Game Marketing Tips, Analysis, and News

Wednesday, June 1, 2011

Paper Games Up, Origins Moves

Sales overall for the paper game business were up in the first quarter of 2011, led by stronger sales of collectible card games. The two leaders in RPGs are D&D and Pathfinder, with Pathfinder making a stronger showing in the hobby stores while D&D does better in mass market channels. I think it's pretty clear that the old-line gamers tend to prefer Pathfinder to the new edition of D&D.

Meanwhile, Hasbro's sales were down 12%, and it's reorganizing its games group and relocating it to Rhode Island, in the process laying off 75 people. Wizards of the Coast is doing well, though, on the strength of recent Magic: The Gathering sales.

In other gaming industry news, the Origins convention is moving from its traditional lat June/early July dates to late May/early June, beginning in 2012. Why? To cut costs for exhibitors and attendees, since the convention hotels offer lower rates earlier, and airfares would also be lower. This has the added benefit of moving it further away from GenCon, so the two big summer cons have some breathing space in between.

Board games and non-collectible card games have been holding their own in the hobby trade, but mass-market sales have been weak. I expect that the wider availability of inexpensive games on smartphones and tablets to continue to pull dollars away from traditional games.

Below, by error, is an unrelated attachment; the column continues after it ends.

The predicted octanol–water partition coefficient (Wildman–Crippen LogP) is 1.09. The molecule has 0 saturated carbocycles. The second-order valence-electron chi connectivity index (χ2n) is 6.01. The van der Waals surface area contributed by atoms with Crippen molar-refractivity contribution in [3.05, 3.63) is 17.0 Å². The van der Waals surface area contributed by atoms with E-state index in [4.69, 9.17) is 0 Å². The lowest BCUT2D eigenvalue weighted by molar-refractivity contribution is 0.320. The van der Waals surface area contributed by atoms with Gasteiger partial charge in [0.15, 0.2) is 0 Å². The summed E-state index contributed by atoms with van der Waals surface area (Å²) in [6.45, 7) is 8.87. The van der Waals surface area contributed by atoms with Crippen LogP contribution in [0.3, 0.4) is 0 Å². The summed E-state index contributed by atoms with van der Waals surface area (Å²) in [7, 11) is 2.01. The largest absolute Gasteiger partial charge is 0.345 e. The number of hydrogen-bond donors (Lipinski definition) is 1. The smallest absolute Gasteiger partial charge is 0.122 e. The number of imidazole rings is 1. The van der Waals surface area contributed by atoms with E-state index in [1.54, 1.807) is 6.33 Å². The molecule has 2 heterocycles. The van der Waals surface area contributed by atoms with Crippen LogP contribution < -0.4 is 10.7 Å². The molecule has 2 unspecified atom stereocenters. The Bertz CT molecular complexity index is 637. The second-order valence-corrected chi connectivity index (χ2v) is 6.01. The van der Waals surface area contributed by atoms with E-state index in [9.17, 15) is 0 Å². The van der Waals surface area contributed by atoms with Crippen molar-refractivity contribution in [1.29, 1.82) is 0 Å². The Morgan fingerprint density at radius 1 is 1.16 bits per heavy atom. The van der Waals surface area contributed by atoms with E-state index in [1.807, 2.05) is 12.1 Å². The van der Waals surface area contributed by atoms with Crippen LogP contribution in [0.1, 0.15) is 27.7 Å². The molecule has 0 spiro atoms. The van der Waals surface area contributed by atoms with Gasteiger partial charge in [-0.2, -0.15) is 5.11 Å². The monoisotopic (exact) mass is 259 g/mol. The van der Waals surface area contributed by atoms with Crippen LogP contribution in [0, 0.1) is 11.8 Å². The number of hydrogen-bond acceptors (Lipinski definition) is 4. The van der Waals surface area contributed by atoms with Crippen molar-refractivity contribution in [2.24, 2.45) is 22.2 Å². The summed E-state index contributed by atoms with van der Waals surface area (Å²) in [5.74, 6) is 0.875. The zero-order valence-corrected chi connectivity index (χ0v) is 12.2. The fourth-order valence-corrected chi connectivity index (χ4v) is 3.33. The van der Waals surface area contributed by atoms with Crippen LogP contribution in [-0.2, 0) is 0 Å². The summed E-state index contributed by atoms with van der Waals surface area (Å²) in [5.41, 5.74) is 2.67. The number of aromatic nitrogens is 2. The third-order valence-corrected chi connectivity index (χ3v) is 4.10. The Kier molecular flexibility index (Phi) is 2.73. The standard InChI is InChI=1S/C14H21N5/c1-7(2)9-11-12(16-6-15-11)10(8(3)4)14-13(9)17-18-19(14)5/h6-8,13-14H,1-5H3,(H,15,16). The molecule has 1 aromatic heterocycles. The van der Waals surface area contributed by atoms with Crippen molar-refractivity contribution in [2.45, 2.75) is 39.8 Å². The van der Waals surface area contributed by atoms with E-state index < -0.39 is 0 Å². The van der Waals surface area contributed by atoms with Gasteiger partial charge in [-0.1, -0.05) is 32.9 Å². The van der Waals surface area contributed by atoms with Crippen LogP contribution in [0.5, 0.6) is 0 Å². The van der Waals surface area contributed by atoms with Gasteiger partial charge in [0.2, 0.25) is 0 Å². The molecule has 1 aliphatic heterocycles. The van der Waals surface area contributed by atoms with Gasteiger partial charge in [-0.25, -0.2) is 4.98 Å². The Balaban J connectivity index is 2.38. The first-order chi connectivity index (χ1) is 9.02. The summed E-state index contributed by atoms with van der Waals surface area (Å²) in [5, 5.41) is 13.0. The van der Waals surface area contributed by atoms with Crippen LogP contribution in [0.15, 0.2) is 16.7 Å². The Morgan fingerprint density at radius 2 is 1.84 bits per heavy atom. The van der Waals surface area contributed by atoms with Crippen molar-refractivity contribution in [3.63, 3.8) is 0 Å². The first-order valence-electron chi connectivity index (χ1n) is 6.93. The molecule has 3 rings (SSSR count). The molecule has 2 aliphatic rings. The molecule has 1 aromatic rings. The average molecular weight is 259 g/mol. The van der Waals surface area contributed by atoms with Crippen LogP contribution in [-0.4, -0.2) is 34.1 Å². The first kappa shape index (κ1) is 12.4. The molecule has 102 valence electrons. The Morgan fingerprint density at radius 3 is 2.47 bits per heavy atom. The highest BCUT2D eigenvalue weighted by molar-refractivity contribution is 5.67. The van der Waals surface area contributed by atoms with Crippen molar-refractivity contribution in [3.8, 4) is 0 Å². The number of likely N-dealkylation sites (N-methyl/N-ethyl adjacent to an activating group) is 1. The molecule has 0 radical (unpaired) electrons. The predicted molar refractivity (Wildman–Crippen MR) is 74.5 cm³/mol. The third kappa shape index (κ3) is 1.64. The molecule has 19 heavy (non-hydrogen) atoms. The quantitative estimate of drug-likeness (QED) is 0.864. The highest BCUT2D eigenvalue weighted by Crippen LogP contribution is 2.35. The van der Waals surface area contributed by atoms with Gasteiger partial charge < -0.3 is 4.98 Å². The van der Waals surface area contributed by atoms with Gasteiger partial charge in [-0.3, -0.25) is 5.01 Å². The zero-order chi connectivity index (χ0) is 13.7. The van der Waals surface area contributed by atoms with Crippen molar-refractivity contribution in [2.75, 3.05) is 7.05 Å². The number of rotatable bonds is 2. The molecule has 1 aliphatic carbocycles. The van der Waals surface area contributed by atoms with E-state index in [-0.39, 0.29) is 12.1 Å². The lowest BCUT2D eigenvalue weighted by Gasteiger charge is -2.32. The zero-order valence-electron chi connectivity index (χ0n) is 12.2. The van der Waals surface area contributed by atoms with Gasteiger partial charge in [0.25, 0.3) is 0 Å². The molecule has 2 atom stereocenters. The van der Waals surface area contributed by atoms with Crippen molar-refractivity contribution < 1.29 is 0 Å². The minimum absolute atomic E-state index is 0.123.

The big transition that's staring the RPG industry in the face is the move to e-books. The high prices that many publishers place on their e-book versions of their RPGs is not sustainable. Just as we've seen indie authors undercutting traditional publishers in the e-book space tending to drive e-book prices down, similar pricing pressures will move e-book prices down for RPG books. The publishers are going to have to change their business model, which is never easy. As tablets really take hold, customers will value properly prepared e-books for that form factor. This will take extra effort, but when you no longer have to worry about printing costs there's some room in the budget. Print-on-demand should be able to take care of the traditional hobby store market, though special editions will always have a place if your fan base is big enough.

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